Over the last couple of weeks, I have not been a shining example of self-awareness or self-acceptance. There has been a lot of avoidance-of-self, actually. If it sounded like I knew something about this topic when I wrote the last post, I need to let you in on something. My personal work around self-acceptance is just beginning and I’m sensing this is another one of those life-long practices… “a marathon and not a sprint” as my friend says.
If you are reading this blog, you probably know I am teaching yoga. I’m two weeks into my Saturday morning yoga classes and attendance is… well, it’s low. I need to get the word out. I decided that I need to talk about it with some strangers and maybe put flyers on some doors in the neighborhood. But have I done that? Nope. I have been afraid. Specifically, I’m afraid that someone might come out of their house and say how dumb this yoga plan is and that no one will ever come and why would they take yoga with me anyway.
I do realize that my nice neighbors wouldn’t actually say this to me. The majority won’t care at all but there are probably a few that will be so happy to be able to walk to yoga on Saturday mornings that they will be glad I came by. So where does this mean voice come from? It comes from my own head. It is what this insecure part of me says to myself and about myself and it makes me so afraid to do hard things.
When I start to feel this kind of fear, two behaviors kick in: I do a host of things that successfully distract me from my tasks and I mope. Once I start moping, I have a whole moping-routine. I mope a little about current topics and then I begin to indulge in thinking about those topics that remind me of when I moped in the past. This intensifies the moping. Moping makes it almost impossible to accomplish anything courageous because I think, “How can I possibly (fill in the blank) when I’m feeling like this?” So then I don’t do it. It gets me off the hook, in a way. Unfortunately, it is in a way that leaves me feeling un-brave and a little stuck and a little more mopey.
Moping is very hard to override without help. Luckily, when I was working on not making my yoga flyer yesterday, my friend, Rebecca, called. I love Rebecca. She is a great yoga teacher, she is grounded, she is funny and she is living her yoga in a way that inspires me. When she asked about a spontaneous morning visit, I said, heck-yeah! (A mid-morning visit could be seen as tactical avoidance, but it so happens that a visit from a friend is a great antidote to the moping.) She came over, we drank ice water and chatted about life and yoga and I talked about my fear and my moping problem with her. Just saying it out loud helped me to quiet the mean voice. Yesterday afternoon, I made my flyers.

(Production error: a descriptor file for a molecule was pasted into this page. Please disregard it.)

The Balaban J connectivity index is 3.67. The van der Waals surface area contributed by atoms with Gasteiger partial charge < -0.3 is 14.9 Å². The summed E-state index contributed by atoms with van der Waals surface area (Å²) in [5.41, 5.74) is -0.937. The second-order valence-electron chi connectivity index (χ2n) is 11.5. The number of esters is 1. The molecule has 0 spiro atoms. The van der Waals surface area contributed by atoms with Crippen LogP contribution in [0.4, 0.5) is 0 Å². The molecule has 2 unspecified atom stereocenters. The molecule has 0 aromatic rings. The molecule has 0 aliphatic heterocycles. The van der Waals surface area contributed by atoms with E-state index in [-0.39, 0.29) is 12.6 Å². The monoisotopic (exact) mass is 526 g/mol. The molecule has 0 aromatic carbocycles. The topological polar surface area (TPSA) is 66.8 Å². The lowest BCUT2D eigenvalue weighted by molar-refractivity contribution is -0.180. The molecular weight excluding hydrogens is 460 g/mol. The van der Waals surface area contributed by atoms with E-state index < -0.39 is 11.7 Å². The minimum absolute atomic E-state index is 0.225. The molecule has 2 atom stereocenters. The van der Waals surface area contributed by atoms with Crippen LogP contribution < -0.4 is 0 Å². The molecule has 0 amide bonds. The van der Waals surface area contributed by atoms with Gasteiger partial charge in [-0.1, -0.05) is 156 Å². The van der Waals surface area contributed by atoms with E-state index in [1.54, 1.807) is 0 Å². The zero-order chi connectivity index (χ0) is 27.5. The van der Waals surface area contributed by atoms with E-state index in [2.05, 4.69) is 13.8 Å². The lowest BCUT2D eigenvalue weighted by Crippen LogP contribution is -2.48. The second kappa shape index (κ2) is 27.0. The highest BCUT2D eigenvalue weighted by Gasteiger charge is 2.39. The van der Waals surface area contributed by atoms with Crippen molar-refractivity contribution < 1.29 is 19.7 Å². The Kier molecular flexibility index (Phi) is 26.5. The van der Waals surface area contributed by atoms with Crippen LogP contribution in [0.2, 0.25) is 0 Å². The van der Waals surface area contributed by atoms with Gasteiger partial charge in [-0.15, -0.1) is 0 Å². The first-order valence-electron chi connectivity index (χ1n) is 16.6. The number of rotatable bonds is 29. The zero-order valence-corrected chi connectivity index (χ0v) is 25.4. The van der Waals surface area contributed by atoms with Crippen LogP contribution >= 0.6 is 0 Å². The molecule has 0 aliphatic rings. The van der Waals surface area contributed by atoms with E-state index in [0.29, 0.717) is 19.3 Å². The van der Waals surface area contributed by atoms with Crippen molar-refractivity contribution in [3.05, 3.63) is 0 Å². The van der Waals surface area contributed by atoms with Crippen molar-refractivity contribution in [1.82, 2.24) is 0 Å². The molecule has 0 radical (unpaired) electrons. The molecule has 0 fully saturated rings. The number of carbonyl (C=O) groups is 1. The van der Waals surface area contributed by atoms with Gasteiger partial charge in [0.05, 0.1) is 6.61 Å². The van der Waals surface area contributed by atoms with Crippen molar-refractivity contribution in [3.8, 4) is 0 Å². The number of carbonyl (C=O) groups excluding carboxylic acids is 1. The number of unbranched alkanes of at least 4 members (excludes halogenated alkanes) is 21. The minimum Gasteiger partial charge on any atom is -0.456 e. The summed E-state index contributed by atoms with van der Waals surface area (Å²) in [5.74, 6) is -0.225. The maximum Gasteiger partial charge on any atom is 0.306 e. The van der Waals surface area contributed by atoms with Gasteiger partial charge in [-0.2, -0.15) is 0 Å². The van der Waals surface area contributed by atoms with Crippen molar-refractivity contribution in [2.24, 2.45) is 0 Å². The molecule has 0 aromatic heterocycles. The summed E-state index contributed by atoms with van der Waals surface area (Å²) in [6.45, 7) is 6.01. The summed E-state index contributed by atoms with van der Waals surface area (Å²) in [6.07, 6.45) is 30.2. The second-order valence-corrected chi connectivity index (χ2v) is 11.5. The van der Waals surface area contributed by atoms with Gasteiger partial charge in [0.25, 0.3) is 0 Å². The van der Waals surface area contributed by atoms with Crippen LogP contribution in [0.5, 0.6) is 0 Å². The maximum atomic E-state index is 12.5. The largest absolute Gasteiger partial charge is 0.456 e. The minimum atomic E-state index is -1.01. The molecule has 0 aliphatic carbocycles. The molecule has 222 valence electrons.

Today, with 26 turquoise cards in my pocket and a sweet visor on my head, I cruised the neighborhood and tucked flyers under doormats. I was so nervous and uncomfortable when I walked up to the first house, but I breathed deeply, acknowledged the fear and pushed through. With each house, it got a little easier and when I was down to my very last card, I met a lovely neighbor who said she had been thinking about taking yoga, thanked me for the info and said she would help spread the word.
There are several of Patanjali’s sutras that are relevant to this negative self-talk and fear. The following two jumped out at me. I’m reminded that this fear and anxiety is a part of life and I’m going to have to continue to work on it. I can look forward to a long life of developing self-awareness. I can practice vigilance, especially when I don’t think I need to.
Insecurity is the inborn feeling of anxiety for what is to come. It it affects both the ignorant and the wise.
This syndrome may have a reasonable base in past experiences. It may be completely irrational. It does not disappear even when we know that death is imminent. It is, perhaps, the most difficult obstacle to overcome.
When the obstacles do not seem to be present, it is important to be vigilant.
A temporary state of clarity should not be confused with a permanent state. To assume then that everything will be free from now on can be fraught with danger. It is now even more important to be careful. The fall from clarity to confusion is more disturbing than a state with no clarity at all.
Patanjali’s Sutras as translated and interpreted by T.K.V Desikachar in “Heart of Yoga”
Patanjali’s sutras are so relevant to human experience. Mr. Desikachar interprets them in a way that reminds me that my feelings and fears are part of being human. Yoga offers a practical, time-tested path for guiding us through difficulties and obstacles.